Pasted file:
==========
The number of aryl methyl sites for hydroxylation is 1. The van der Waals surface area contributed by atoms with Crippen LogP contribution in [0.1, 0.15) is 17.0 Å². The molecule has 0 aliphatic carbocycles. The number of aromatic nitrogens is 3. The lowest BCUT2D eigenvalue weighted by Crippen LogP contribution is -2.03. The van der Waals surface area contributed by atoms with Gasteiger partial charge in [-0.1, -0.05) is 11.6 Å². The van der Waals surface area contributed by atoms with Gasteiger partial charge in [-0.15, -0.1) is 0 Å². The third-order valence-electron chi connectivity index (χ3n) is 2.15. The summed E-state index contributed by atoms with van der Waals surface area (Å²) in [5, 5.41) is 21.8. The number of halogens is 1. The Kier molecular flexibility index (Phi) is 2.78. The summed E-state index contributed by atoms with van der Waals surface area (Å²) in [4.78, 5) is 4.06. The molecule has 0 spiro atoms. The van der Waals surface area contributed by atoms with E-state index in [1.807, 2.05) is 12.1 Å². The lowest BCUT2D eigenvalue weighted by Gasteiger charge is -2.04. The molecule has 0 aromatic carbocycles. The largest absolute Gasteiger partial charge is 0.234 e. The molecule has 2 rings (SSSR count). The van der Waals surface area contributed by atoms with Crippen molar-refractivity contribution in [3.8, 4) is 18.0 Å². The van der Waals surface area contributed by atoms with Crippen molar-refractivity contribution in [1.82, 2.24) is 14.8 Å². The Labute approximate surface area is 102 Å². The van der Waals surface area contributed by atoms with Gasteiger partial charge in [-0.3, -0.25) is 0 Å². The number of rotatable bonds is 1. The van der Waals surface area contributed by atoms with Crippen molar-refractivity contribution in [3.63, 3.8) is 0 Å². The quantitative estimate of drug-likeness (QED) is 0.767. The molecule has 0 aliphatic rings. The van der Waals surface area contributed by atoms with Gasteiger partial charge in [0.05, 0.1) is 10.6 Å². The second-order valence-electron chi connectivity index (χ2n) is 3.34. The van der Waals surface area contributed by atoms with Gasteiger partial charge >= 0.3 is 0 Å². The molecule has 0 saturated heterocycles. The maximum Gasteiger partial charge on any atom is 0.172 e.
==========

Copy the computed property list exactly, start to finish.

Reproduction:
The number of aryl methyl sites for hydroxylation is 1. The van der Waals surface area contributed by atoms with Crippen LogP contribution in [0.1, 0.15) is 17.0 Å². The molecule has 0 aliphatic carbocycles. The number of aromatic nitrogens is 3. The lowest BCUT2D eigenvalue weighted by Crippen LogP contribution is -2.03. The van der Waals surface area contributed by atoms with Gasteiger partial charge in [-0.1, -0.05) is 11.6 Å². The van der Waals surface area contributed by atoms with Gasteiger partial charge in [-0.15, -0.1) is 0 Å². The third-order valence-electron chi connectivity index (χ3n) is 2.15. The summed E-state index contributed by atoms with van der Waals surface area (Å²) in [5, 5.41) is 21.8. The number of halogens is 1. The Kier molecular flexibility index (Phi) is 2.78. The summed E-state index contributed by atoms with van der Waals surface area (Å²) in [4.78, 5) is 4.06. The molecule has 0 spiro atoms. The van der Waals surface area contributed by atoms with E-state index in [1.807, 2.05) is 12.1 Å². The lowest BCUT2D eigenvalue weighted by Gasteiger charge is -2.04. The molecule has 0 aromatic carbocycles. The largest absolute Gasteiger partial charge is 0.234 e. The molecule has 2 rings (SSSR count). The van der Waals surface area contributed by atoms with Crippen molar-refractivity contribution in [3.8, 4) is 18.0 Å². The van der Waals surface area contributed by atoms with Crippen molar-refractivity contribution in [1.82, 2.24) is 14.8 Å². The Labute approximate surface area is 102 Å². The van der Waals surface area contributed by atoms with Gasteiger partial charge in [-0.3, -0.25) is 0 Å². The number of rotatable bonds is 1. The van der Waals surface area contributed by atoms with Crippen molar-refractivity contribution in [3.63, 3.8) is 0 Å². The quantitative estimate of drug-likeness (QED) is 0.767. The molecule has 0 aliphatic rings. The van der Waals surface area contributed by atoms with Gasteiger partial charge in [0.05, 0.1) is 10.6 Å². The second-order valence-electron chi connectivity index (χ2n) is 3.34. The van der Waals surface area contributed by atoms with Gasteiger partial charge >= 0.3 is 0 Å². The molecule has 0 saturated heterocycles. The maximum Gasteiger partial charge on any atom is 0.172 e.